Remember when it was the end of spring training, and the Orioles were exploring ways to not have Hyun Soo Kim be on the roster? My computer tells me it’s June 6, and I have reason to believe my computer, and if you set a low enough minimum, Kim owns the highest wRC+ in Baltimore’s lineup. He ranks 10th in all of baseball, and though that 10th sandwiches him between Tyler Naquin and Steve Pearce — it’s early — it’s not hard to draw parallels between 2016 Kim and 2015 Jung Ho Kang. Kim presumably isn’t this good, but he’s talented, and now he’s showing that he can hold his own against big-league competition. It didn’t look like that in March, but March has lied to us before.
Let’s dig into Kim just a little bit. He’s batted 78 times, and nearly every single one of those plate appearances has come against a righty. So, that’s a factor. And he’s hit a ton of ground balls. He has one home run, but if Kim keeps putting balls on the ground, that limits his power upside, obviously. Now, Kim hasn’t chased out of the zone very much. He’s also been better than average at putting the bat on the ball. And we can address the grounders head-on. With help from Baseball Savant, naturally.
Statcast doesn’t quite record every batted ball, but it gets most of them, and Kim ranks in the 88th percentile in average batted-ball speed. That seems great, but then there’s this: Kim has hit his grounders harder. As a matter of fact, Kim leads baseball in average grounder speed. Leads baseball! Higher than 96 miles per hour. It’s good to lead in a contact metric, but then, hard grounders aren’t necessarily better than soft grounders. Generally speaking, hard contact is nearly wasted on a ground ball.
That’s the downside — Kim hits hard grounders, instead of hard flies. Now here’s the upside of that downside. Kim also has baseball’s fourth-highest average grounder launch angle. That might sound kind of funky, but Kim’s grounders so far have an average launch angle of -3.3 degrees. The league average is -9.9 degrees. So of Kim’s grounders recorded, they’ve been closer to the line between grounders and line drives. Here’s how the league has done, in batting average, by grounder launch angle:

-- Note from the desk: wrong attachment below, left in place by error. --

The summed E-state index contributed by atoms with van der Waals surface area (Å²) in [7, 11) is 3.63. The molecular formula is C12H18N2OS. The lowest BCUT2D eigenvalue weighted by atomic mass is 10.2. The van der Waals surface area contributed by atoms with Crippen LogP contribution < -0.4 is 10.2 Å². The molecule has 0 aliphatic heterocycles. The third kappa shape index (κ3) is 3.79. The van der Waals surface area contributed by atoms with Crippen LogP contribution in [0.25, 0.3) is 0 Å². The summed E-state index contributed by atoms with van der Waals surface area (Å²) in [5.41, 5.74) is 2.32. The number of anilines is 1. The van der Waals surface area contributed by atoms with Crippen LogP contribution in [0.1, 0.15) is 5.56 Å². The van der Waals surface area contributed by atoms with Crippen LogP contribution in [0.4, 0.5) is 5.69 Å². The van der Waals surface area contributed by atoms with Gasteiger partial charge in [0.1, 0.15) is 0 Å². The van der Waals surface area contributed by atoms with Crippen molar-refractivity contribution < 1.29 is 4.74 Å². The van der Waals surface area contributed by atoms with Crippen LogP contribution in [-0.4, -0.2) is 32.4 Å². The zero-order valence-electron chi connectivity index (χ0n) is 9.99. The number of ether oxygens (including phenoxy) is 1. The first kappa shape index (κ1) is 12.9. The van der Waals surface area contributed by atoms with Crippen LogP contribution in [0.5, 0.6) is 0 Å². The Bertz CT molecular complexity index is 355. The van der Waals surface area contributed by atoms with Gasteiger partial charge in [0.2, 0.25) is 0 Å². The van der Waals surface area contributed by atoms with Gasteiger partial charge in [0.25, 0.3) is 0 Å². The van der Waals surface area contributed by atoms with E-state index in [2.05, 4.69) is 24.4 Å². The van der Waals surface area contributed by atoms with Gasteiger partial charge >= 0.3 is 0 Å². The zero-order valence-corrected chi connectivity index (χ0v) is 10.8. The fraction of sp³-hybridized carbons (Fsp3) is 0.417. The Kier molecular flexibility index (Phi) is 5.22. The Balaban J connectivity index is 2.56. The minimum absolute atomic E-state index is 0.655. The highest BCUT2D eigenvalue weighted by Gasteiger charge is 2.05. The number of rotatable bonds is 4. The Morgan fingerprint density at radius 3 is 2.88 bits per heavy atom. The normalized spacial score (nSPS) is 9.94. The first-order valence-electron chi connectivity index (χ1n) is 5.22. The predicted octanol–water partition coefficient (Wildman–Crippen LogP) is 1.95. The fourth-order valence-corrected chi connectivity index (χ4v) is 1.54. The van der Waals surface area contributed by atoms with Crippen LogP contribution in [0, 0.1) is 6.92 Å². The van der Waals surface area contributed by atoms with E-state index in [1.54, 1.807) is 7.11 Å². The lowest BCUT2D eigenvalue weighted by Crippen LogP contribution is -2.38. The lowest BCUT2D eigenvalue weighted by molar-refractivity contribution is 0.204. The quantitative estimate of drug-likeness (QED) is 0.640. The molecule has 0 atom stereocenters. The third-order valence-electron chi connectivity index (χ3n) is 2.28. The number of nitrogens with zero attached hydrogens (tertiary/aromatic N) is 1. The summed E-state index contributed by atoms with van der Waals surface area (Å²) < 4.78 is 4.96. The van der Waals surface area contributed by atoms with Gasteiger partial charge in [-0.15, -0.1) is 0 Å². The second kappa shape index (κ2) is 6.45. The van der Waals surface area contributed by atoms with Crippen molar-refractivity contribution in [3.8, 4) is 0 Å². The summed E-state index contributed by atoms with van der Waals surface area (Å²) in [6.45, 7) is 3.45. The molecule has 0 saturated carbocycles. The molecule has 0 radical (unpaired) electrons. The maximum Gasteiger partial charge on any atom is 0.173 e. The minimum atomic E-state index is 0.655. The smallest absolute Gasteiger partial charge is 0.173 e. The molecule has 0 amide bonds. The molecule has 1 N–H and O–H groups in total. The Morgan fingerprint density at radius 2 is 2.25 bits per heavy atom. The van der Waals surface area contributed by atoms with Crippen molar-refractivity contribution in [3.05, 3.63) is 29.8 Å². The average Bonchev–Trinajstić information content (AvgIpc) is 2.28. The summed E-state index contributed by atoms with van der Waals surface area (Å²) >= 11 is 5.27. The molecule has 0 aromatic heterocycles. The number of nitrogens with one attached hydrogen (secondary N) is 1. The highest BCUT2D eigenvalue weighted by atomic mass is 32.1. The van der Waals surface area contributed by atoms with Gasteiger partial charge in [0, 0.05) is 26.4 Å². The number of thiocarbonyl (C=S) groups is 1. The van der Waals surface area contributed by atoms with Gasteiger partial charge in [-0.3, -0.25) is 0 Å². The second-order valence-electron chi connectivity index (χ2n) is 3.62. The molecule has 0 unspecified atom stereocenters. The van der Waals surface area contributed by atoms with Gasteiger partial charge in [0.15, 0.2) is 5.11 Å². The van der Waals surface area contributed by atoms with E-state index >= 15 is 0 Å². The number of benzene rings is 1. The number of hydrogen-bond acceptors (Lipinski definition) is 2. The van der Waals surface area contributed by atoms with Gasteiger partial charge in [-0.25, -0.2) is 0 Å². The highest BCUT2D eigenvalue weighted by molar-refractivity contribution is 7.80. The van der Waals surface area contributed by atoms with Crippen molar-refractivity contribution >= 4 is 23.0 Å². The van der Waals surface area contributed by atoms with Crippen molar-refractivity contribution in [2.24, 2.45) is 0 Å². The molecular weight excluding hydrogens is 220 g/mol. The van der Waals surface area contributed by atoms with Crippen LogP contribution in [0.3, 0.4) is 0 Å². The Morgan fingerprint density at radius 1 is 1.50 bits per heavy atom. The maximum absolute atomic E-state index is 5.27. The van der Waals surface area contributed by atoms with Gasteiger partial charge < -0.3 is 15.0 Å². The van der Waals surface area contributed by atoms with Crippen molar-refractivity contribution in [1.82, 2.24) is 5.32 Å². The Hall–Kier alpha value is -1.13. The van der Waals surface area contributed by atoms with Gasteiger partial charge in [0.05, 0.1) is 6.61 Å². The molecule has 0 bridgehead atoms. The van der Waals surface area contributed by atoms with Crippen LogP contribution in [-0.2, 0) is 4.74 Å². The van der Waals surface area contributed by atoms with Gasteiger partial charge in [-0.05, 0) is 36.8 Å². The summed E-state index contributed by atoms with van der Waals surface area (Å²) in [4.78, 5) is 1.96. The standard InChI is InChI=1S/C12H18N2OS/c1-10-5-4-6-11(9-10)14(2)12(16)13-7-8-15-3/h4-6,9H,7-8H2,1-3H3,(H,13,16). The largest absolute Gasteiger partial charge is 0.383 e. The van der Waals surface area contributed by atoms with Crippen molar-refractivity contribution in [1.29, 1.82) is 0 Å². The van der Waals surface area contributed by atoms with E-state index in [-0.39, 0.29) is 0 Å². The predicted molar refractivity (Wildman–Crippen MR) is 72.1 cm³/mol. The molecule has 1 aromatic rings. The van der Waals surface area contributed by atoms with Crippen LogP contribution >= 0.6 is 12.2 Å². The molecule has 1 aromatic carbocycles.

The closer you get to a flat exit, the more productive the batted ball. And that’s intuitive, I think, because those are the most like line drives, and defenders have the least time to react. Here’s Kim against Dellin Betances last Friday:
That was recorded as a ground ball. As a bonus, that features Kim making solid contact against elite-level velocity, but the point is that while Kim hit a grounder, he really hit more of a line-drive grounder. And there’s evidence that could be a skill of his. If this were to keep up, Kim wouldn’t hit a bunch of dingers, but he would hit liners and he’d end up with a strong average and BABIP. He’s used a lot of his hard contact on grounders, which is bad, but those grounders have almost been like liners, which is good. You understand. You’re a smart person!
Not every Kim batted ball has been recorded, but on the 15 without Statcast readings, Kim has gone 5-for-15 with two doubles, so I don’t think we’re missing a bunch of horrible contact. And data points get dropped for every hitter. We can use only what we have, and for Kim, there’s a good thing about the bad thing. And, you know, maybe in time he’ll start to elevate the ball even more. I don’t know what he’s going to do, and last year Kang hit more fly balls after April and May. If Kim puts that contact in the air, that’s great. If he stays as he is, that’s fine. Hyun Soo Kim is looking like he can cut it. Take that, March.
Jeff made Lookout Landing a thing, but he does not still write there about the Mariners. He does write here, sometimes about the Mariners, but usually not.
Isn’t that the Derek Jeter formula? Hit a lot of ground balls really hard? He is hitting ground balls at a Jeter-esque rate.
Isn’t Ichiro Suzuki a more apt comparison?